Major Theme of Victor Hugo's " Les Miserables"

Essay by Jason SpannHigh School, 12th gradeA-, November 1996

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In Hugo's novel Les Miserables, Hugo shows us the underlying theme through many different symbols and quotations. For instance, when Jean Valjean stays the night with the bishop Monseigneur Myriel, Valjean steals the bishop's silver. The police catch him and bring him back to the bishop. The bishop hands him two candlesticks, the last of his possessions, and sais, 'Don't forget that you promised me to use this silver to become an honest man.' This quotation sets the stage for the entire novel.

The quote is the bishop's way of saying 'You need to change.' Before Valjean changes, though, he must see the evil in himself. The overall meaning is that a man must see that he is doing wrong and what he has done before he can change. Changing is hard for a person if he cannot see what he is doing wrong.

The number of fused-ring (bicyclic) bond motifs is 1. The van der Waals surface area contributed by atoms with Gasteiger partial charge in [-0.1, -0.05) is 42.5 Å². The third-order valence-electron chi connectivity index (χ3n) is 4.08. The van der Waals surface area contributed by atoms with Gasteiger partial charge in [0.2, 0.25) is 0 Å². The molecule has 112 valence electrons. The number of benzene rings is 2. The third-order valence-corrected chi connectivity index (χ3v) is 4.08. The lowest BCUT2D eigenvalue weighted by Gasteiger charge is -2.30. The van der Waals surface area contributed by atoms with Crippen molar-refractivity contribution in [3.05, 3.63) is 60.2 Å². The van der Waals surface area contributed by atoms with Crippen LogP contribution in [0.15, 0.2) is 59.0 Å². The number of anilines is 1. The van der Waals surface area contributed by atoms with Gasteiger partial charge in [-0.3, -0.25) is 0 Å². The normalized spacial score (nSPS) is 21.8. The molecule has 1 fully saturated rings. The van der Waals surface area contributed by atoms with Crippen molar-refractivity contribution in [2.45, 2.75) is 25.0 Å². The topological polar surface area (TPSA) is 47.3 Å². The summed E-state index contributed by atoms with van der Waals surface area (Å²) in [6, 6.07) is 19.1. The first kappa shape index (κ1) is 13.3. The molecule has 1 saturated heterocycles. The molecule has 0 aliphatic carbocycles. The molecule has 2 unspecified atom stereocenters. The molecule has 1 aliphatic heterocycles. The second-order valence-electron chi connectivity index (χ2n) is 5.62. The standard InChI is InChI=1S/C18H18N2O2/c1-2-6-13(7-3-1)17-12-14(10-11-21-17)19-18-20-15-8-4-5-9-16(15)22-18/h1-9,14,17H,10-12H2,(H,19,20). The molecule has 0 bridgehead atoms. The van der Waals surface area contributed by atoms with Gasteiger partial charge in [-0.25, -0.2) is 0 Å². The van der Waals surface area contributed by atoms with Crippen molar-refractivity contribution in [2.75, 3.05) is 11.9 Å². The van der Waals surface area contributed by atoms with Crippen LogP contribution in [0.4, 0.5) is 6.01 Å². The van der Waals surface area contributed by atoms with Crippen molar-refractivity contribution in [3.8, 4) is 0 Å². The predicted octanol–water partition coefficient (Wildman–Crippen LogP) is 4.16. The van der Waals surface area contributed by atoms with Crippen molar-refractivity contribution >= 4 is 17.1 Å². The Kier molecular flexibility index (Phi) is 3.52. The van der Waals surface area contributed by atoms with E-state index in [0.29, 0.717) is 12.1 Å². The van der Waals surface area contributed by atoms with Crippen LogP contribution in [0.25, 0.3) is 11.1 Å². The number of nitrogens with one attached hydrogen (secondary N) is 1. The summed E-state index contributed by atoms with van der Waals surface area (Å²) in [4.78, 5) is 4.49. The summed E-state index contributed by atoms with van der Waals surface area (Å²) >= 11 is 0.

The quote is a perfect start for this novel of underlying plots.

The first objective of the book is for Jean Valjean to change his lifestyle. Once the bishop tells him this inspiring quote, he moves on and sees the folly of his ways when he takes the coin from Little Gervais. After this immediate change becomes evident, Valjean is shown as a 'Christ figure' through the rest of the book. Other characters are changed but only toward the end of the book. Thenardier is shown as an evil man throughout the book, but it is at the end where he contributes to the apotheosis of the good; this is the law of life as God planned it. Javert acts like a robot, deciding always according to the letter of the law and not its spirit, but in the long run his strength proves spiritual weakness, until the end of the book. At the winding...